Just like one of Pavlov’s dogs, I race to open the next treasure chest in hopes a great item will pop out. I stampede in the Secret Cow Level killing as fast as I can to grab that small percentage of charms that drop. You are always eager to kill Mephisto again and again….. Blizzard has certainly figured out the perfect reward system that keeps people hooked.
I’m proud to say that I’m 32 years old. Most of the people I encounter are half my age, but we share a common love of Diablo 2 LOD and that counts for something.”
“I feel I have to respond to your article only because of its title and how it grasped me as the page loaded. Why are we here? What a great question. I for one have a little bit of a different story, but the same theme of getting sucked in is still there. I started playing diablo 2, two weeks after it was released, and went as fast as i could to the Hardcore mode on battlenet. This was the taste I was looking for. It seemed to me the first RPG fantasy based game that offered permanent death, and at the same time delivered multiple characters and thousands of items. Could this be the game I was waiting for. Well, in short it was. I played Diablo up untill 2 months ago, when finally my patience for the soon to be patch finally wore thin. That is why I found it funny that your article was asking Why are you still here? I still check diabloii.net on a daily basis. Ok, let me be honest. I check diabloii.net more than I check my email. In the hopes that the patch will be released and I can go ahead and renew my diablo experience with new tweaks to skills, a new realm and ladder, a new economy, a new everything. I can almost taste my entire weekend being wasted into being renewbified into the realm of Diablo. The game as it did for you was also on my mind all the time. I drive a lot for work, so I would find myself, planning what I wanted to do, what items i needed, what lvl i had to reach b4 tomorrow. In any event my daydreaming and hopes became a daily habit as were the ridiculous amount of hours I was putting in. To cut this short, I think most of us are here, in the hopes to be newbified again. To be running around in the unknown. Not knowing what item will drop next. Not knowing what skill path to take. Not knowing where to invest points, where to get good exp, where to find good items, and with a game like D2 the list goes on and on.”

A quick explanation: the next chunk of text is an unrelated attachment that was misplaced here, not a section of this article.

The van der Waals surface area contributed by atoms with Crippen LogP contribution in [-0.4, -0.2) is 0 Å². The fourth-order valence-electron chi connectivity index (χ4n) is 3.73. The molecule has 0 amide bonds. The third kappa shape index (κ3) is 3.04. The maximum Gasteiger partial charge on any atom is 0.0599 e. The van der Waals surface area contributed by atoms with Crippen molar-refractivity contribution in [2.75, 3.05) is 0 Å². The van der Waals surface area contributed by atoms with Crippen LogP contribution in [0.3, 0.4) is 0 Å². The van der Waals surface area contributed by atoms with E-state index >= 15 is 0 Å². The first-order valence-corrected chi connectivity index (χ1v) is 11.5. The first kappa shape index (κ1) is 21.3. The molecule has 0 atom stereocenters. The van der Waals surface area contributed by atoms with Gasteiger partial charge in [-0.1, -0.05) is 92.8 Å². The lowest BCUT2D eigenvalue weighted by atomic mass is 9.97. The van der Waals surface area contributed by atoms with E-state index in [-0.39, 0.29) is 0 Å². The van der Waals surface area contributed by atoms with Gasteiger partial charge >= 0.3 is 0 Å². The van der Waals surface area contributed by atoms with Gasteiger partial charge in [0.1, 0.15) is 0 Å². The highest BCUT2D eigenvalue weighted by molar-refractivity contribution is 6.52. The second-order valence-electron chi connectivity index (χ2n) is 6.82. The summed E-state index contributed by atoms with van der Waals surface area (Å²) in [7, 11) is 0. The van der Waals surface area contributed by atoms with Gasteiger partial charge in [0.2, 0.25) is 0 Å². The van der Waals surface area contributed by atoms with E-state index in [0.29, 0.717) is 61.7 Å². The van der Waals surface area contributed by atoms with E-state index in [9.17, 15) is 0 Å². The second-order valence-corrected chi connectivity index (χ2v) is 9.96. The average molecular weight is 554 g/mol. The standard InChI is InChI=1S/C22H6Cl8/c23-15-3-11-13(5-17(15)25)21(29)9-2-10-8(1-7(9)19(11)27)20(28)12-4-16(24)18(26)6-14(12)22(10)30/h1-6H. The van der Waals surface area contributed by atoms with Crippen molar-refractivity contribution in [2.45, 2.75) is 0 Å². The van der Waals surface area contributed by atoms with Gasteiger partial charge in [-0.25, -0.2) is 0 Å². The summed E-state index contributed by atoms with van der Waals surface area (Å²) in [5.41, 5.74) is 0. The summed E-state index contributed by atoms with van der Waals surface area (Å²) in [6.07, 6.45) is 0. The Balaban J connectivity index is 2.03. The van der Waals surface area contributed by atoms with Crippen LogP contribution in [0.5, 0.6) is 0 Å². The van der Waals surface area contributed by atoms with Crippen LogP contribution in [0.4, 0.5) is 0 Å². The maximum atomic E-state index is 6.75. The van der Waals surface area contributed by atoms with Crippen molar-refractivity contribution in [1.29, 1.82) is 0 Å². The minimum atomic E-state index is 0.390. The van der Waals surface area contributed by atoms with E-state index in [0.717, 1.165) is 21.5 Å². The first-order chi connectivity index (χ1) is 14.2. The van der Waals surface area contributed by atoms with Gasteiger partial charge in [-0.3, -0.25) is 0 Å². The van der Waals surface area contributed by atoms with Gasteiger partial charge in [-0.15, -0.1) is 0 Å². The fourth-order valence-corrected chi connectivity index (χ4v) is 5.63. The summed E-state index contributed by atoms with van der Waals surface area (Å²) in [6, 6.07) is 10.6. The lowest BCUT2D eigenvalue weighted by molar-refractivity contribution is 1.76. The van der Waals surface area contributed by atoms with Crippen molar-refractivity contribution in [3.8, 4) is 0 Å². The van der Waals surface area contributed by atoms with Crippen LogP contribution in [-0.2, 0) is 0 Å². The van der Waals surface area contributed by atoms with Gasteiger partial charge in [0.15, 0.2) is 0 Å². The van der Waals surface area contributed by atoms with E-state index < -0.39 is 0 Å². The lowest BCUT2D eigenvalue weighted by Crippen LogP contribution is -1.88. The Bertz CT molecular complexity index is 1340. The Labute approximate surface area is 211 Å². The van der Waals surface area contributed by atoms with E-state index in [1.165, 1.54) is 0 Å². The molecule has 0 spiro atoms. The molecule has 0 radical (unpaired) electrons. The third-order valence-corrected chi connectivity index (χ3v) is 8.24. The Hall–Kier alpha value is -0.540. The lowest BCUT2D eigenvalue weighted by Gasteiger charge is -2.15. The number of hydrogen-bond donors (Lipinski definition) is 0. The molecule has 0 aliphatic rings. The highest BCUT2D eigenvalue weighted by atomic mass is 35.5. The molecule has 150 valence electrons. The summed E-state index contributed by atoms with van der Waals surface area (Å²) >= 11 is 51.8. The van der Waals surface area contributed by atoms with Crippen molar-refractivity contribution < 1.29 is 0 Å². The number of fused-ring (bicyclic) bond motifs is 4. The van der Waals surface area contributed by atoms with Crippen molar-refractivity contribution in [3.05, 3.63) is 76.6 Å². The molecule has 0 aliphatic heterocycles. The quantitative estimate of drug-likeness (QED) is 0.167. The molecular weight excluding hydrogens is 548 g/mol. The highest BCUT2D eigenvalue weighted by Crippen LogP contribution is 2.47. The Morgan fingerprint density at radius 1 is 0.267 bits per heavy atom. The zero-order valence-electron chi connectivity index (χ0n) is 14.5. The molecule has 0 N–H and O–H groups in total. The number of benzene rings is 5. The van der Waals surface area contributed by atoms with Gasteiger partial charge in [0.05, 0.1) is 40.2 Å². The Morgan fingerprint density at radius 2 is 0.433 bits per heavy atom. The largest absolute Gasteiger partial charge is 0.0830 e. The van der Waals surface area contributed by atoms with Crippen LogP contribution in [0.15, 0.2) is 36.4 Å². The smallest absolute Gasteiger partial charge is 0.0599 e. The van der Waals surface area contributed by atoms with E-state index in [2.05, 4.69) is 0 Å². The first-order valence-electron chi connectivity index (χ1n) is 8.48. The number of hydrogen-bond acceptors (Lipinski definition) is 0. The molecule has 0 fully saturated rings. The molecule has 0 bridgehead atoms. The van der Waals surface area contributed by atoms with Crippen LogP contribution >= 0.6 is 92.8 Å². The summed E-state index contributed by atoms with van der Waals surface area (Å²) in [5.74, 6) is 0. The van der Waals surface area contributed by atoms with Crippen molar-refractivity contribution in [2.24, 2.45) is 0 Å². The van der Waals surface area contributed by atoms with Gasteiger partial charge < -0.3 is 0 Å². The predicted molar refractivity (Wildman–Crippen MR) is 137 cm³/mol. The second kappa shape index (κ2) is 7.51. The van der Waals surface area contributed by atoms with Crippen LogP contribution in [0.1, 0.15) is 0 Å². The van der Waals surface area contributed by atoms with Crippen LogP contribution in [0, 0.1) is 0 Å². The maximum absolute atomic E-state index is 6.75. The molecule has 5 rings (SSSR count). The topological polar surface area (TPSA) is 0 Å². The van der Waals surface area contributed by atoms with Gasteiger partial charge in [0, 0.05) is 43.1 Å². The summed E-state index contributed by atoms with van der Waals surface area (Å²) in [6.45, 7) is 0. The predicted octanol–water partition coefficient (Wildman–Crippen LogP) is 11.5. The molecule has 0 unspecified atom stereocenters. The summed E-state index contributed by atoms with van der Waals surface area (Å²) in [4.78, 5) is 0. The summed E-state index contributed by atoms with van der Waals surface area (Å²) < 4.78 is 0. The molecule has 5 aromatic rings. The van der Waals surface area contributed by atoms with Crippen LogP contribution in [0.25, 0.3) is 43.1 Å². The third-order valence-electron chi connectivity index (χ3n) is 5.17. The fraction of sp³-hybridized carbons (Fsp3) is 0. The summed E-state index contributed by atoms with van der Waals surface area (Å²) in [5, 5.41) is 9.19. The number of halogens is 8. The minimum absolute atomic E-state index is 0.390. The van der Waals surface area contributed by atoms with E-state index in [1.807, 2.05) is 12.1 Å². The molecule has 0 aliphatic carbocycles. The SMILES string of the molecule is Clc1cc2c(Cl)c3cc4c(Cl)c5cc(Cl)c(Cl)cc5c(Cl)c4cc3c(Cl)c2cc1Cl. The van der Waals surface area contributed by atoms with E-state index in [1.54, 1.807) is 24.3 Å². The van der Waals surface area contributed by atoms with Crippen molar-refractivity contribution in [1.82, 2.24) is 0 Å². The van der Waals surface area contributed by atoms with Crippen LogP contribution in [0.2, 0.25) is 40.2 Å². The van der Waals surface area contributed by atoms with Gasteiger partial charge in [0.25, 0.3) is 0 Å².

“…The feeling of rapture the first time you see a unique Elite drop cannot be put into words, if you have not experienced it yet, you sure as hell are missing out !…..”
The presence of online play through Battle.net, and the circle of friends you could build up there also keeps many of you playing, while cheats and duped items are a major turn-off, and have caused some people to quit Battle.net altogether.
The Ninth Circle will return to normal service with the next issue, and another “Brickbats & Bouquets” will appear in a couple of months or so. In the meantime, keep those emails coming in, and I’ll close with words from “Reverend Omestes” who best summed up Diablo II with his words.
“I disagree with you, Diablo II IS a ‘classic’. It’s one of those games you’ll always use as a measuring rod of future Blizzard games, and of all games in its genre. The Diablo series has achieved true Beauty of Concept, meaning that it is so hideously simple to play, simple to describe, simple in all ways, but this simplicity hides a complex system, a complex beast. So simple that anyone can play it, and so complex that we are still talking about it, people are still making spreadsheets and calcs for it, still obsessing over it. Rarely has a game mastered complexity/simplicity, the simplicity hooks you, and the complexity keeps you coming back.”
Disclaimer: The Ninth Circle was written by Lorelorn (David Kay) and hosted by Diii.net. The views expressed in these columns are those of the author, and not necessarily those of Diii.net.